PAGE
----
Caring for a baby is actually quite physical so it does help to do some basic core and pelvic floor exercises at the earliest stage you can. You can start pelvic floor and core exercises within 48 hours of natural birth. They will help with your recovery, but will also help to support you physically as you care for your baby.

I personally find exercise really empowering. It helps me mentally just as much as it does physically, so I started the early post natal workouts from the Fit Mummy Project around six weeks after giving birth.

You can start pelvic floor and core exercises within 48 hours of natural birth. They will help with your recovery, but will also help to support you physically as you care for your baby.

I did it with the attitude that I was taking care of myself. I wasn’t trying to push myself and I definitely wasn’t exercising to the point of exhaustion or even fatigue. I was just moving my body in a way that felt really good.

But six weeks can be too early for some women, so you really have to listen to your own body and do what feels right for you. Around 3 months is a stage where a lot of my clients start to notice a real improvement in energy and they want to start moving again.

What about exercise for mamas who have experienced prolapsed uterus?

If you have a pelvic organ prolapse or think that you might have a prolapse (maybe you experience a heaviness or dragging sensation in your vagina or noticed some bulging), then I recommend that you see your Doctor, obstetrician or a Physio specialising in Women’s Health. They can all assess you and diagnose your prolapse. A women’s health physio can recommend exercises to treat your condition in the best way possible.

If you have a prolapse, strengthening your deeper core muscles and pelvic floor is really important.

The exercises in the Fit Mummy Project have been designed to be safe for women with stomach separation or a pelvic organ prolapse, but since every case is different, if you do have a prolapse, I really recommend consulting your physio before trying any new forms of exercise.

What is the Kimmy Smith theory as to why women experience prolapse? Do you believe exercise helps the condition?

There can be lots of different reasons that women experience prolapse. I know I had a number of factors contributing to my prolapse including being an elite athlete (so lots of high impact exercise over a 20 year period), having a big baby, having a weak pelvic floor, having a long second stage of labour. It’s hard to tell whether one factor contributed to my prolapse more than another.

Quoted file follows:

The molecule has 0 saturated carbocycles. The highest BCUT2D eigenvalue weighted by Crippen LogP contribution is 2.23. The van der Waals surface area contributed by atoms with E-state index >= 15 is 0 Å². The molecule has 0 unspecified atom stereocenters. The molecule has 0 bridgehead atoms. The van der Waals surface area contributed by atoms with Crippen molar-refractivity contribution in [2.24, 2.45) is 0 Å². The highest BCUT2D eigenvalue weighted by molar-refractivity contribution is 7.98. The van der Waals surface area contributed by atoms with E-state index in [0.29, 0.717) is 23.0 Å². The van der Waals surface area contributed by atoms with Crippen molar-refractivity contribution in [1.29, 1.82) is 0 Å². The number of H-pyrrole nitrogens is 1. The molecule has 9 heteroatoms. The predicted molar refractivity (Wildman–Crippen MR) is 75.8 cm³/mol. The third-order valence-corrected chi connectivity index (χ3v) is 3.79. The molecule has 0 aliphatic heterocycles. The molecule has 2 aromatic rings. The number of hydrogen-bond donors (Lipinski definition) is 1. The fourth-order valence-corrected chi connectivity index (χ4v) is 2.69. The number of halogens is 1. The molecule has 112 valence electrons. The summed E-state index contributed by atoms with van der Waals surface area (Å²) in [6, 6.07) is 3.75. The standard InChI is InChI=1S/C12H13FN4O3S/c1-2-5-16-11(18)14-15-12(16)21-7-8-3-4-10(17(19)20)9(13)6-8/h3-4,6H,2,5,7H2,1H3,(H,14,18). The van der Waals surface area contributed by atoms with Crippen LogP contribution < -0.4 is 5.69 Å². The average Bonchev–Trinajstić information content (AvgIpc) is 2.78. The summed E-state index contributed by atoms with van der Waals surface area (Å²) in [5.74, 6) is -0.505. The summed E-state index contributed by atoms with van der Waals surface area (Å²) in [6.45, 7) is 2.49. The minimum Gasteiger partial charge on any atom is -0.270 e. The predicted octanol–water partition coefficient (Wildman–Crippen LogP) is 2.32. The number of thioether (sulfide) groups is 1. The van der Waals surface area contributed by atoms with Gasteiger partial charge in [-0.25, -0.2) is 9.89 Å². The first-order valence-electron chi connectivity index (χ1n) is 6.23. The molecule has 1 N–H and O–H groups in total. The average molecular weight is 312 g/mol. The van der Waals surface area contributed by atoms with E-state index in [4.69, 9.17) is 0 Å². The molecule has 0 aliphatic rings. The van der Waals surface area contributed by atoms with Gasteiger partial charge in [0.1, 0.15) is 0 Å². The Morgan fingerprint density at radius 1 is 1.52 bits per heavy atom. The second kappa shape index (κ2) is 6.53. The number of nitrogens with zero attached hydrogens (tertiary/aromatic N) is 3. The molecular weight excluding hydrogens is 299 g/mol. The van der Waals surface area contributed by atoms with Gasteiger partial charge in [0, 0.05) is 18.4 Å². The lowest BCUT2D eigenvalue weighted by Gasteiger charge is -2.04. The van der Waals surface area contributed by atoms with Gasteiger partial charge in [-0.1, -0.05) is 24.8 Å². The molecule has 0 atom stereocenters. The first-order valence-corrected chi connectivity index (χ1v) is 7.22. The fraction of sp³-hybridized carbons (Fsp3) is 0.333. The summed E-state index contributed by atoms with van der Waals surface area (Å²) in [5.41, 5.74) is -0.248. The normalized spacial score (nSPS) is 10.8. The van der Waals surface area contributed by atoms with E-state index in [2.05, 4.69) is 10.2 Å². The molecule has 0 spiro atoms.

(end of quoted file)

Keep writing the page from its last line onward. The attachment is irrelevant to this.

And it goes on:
I recently interviewed pelvic floor guru Lyz Evans from Women in Focus Physio Clinic all about the pelvic floor. She gave some great advice on what to look out for, what exercises to do to strengthen your pelvic floor and what to avoid. You can check that one out here.

What exercises should mamas avoid, which could potentially worsen prolapse?

If you have a pelvic organ prolapse there are a few types of exercise that are generally best to avoid including:

  • High intensity exercise such as sprinting and jumping.
  • Weight bearing exercises that cause you to hold your breath.
  • Abdominal crunching and strong twisting.
  • Lifting Weights that are too heavy for your core to handle.

However, if you love high intensity exercise, then chat to your physio about what options you have. Personally, I wear a pessary when I exercise which helps to support the prolapse.

kimmy smith

How important is nutrition in the overall getting post-pregnancy fit picture?

I really believe in the healing power of food. I know when I am eating well, I feel lighter, I have more energy, my skin looks better and I feel better about myself.

I don’t think the postpartum period is a time to put lots of pressure on ourselves around food. Choose foods that make you feel good. Eat as well as you can when you can.

I think the key to good nutrition is preparation. Prepare healthy snacks in advance so that when you are hungry you can grab something healthy.

What do you recommend mamas add to their diet?

Good Fats

Adding good fats to your diet, such as avocados, coconut oil, olive oil, nuts and deep sea fish such as salmon can make a huge difference to your overall energy levels. Good fats also help to balance hormones, they are great for your skin and they can help to reduce sugar cravings. Often as Mums we crave an instant energy fix. If you eat snacks that are high in good fat, they will sustain you for longer and you will feel really full and satisfied.

Water

Especially for breastfeeding Mums. Water is a great detoxifier, it helps to keep your skin looking hydrated. When we are dehydrated we often confuse it with hunger, so definitely drinking your 8 cups of water a day helps!

Greens. Greens are just nutritional super stars! They are full of so many amazing nutrients that our body craves. Try and add them to every meal. Eat your greens with some good fats so that your body can absorb all those amazing vitamins and minerals.

Protein

Protein is the building block of our body. Protein is vital for muscle repair and recovery. So including some good sources of protein in your day will help your body to repair and heal much faster.

Treats

Yep eat them! I don’t think that now is a time to deprive yourself of the foods you love. Just find a balance. It is amazing that when you give yourself permission to eat the foods you are craving, you don’t seem to crave them as much.

Anything else you’d like to add?

I hope you (mamas) believe that you are worth taking care of. You deserve to feel healthy and happy and vibrant and strong. Taking care of yourself and your physical and emotional wellbeing isn’t selfish. It is actually one of the best thing you can do for your family. 

kimmy smith

Where can mamas find you?

Facebook: @fitmummyproject
Instagram: @kimmysmithfit

Visit Kimmy Smith at www.kimmysmithfit.com

    @shannondunnwriter